Jingcheng International Business Hotel
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TripAdvisor Reviews Jingcheng International Business Hotel Lhasa
Travel Blogs from Lhasa
... I bought me some big ginormous baggy Indian type pants(for temple visits legs must be covered) you know the kind that make you gain 20 lbs but are soooooo comfy and I am sporting them right now (look forward to the pics!) and my Keens and a short sleeved thirst (no sleeveless for temple), plus a hat, scarf and sunscreen. Good to go. I CANNOT WAIT TO LAY MY EYES ON THOSE TIBETANS AGAIN! I ...
... we hurried back to our warm Hotel.
Then off to Sera Monastery on the outskirts of Lhasa. This monastery is one of the 3 largest in Tibet, built in 1419 AD before being largely destroyed during the cultural revolution. It has since been renovated and is the home to some 300 monks, down from the original 5,000. The Monastery houses three colleges built in 15th and 16th century which ...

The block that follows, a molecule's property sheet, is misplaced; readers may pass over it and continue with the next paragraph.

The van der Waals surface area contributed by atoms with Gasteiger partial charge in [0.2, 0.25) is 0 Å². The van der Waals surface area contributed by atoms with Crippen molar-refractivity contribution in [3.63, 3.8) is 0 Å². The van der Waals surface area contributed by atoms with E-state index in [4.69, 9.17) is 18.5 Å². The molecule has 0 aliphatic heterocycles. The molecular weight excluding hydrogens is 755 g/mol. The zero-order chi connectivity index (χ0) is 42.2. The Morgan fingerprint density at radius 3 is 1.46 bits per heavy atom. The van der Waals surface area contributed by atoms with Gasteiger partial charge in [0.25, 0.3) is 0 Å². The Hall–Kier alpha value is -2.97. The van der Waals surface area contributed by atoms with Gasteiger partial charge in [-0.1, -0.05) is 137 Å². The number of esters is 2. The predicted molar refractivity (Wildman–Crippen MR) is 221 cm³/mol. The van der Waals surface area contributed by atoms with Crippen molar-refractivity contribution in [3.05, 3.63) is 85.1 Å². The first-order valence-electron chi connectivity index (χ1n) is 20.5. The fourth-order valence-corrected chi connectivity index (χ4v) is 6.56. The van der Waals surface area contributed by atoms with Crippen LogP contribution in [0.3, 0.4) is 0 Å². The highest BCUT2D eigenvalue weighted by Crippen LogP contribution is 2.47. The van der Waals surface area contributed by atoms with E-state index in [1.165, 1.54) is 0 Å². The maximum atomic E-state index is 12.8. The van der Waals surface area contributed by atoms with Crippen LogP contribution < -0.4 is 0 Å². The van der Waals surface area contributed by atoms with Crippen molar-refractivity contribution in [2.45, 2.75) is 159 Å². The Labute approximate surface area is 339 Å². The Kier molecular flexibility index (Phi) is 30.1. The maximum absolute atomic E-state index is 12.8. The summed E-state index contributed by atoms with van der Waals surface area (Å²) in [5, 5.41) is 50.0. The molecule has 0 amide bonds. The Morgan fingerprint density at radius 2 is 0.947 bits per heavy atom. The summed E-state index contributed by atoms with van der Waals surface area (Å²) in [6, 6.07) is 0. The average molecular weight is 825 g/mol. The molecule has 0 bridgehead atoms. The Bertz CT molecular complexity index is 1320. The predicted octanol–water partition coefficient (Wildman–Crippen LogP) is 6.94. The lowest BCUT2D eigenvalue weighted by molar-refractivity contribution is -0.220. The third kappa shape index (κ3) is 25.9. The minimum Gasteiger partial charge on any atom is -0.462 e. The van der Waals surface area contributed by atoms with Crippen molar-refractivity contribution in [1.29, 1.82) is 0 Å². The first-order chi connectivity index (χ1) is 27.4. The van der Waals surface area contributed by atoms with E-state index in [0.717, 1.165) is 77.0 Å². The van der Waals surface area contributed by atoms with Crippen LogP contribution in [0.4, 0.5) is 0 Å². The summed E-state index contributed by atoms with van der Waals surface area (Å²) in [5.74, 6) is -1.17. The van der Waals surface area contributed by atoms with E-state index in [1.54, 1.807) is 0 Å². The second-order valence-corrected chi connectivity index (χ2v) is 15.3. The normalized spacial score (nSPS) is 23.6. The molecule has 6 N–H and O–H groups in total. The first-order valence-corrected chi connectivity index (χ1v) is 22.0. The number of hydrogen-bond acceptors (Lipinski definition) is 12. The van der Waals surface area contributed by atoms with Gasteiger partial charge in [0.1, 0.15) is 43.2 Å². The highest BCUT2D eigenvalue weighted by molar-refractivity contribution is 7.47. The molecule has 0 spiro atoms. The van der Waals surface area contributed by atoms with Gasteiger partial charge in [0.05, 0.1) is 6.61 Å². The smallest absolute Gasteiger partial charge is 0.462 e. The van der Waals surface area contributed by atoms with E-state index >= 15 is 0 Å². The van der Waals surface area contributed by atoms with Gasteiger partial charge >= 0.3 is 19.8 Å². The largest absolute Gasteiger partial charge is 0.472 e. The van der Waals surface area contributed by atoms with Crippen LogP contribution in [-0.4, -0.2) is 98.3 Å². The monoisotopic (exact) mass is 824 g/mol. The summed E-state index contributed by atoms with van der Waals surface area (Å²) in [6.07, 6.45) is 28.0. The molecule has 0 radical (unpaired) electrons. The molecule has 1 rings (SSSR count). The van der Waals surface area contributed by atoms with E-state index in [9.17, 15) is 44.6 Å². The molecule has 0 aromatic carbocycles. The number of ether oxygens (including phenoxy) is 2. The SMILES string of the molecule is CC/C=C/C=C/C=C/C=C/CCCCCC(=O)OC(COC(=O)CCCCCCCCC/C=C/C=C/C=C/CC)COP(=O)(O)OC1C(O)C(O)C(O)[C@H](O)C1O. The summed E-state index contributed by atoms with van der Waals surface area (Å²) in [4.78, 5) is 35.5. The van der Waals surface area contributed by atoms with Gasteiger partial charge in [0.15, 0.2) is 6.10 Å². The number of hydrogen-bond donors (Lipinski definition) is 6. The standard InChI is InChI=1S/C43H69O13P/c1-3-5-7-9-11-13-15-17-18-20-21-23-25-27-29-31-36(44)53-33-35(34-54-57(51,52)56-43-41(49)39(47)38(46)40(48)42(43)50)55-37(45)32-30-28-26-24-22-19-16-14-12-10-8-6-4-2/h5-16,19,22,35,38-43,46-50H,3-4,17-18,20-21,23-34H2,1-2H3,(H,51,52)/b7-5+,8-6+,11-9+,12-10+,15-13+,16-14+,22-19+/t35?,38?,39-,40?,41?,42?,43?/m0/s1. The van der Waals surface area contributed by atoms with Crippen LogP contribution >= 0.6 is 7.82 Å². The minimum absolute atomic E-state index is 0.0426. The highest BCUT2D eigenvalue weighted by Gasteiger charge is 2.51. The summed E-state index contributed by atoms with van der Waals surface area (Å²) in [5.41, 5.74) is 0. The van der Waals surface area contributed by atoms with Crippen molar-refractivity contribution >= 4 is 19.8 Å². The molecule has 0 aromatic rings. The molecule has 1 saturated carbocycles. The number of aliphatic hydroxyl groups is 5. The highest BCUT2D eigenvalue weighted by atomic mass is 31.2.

... pads for protection and placing their foreheads on the ground, again uttering a devotional mantra, then standing up, taking two steps and repeating the prostration. Intense. Adding more to the atmosphere are a number of smokestacks, like giant Mexican chimneas, into which devotees threw herbs and seeds. All places we visited today had intense screening by Chinese officials, ranging from metal detectors, to ...
Thursday 15th September 2000hrs
The start of a hellish 44 hours, on a seat, to Lhasa in Tibet.
Needless to say this was miserable, made worse by toilets that are etched on my brain (but I will spare you from this).
Saturday 17th September 1600hrs
Arrived in Lhasa. Collected at the station and taken to our hotel. We slept.
Sunday 18th September
We toured round the Summer Palace in the ...
... entry of evil, and benign, spirits. I was invited to a family puja there, and given, along with lunch, a banana, a tika and ten rupees.
But back to Tibet. On the way to Tibet we drove north, climbing, through cultivated soft hills of terraces, some so narrow and tiny it seemed but a few blades of rice could grow there. Everything was shades of green, the most pure green being that of the rice fields. Gradually the rice gave way to corn and ...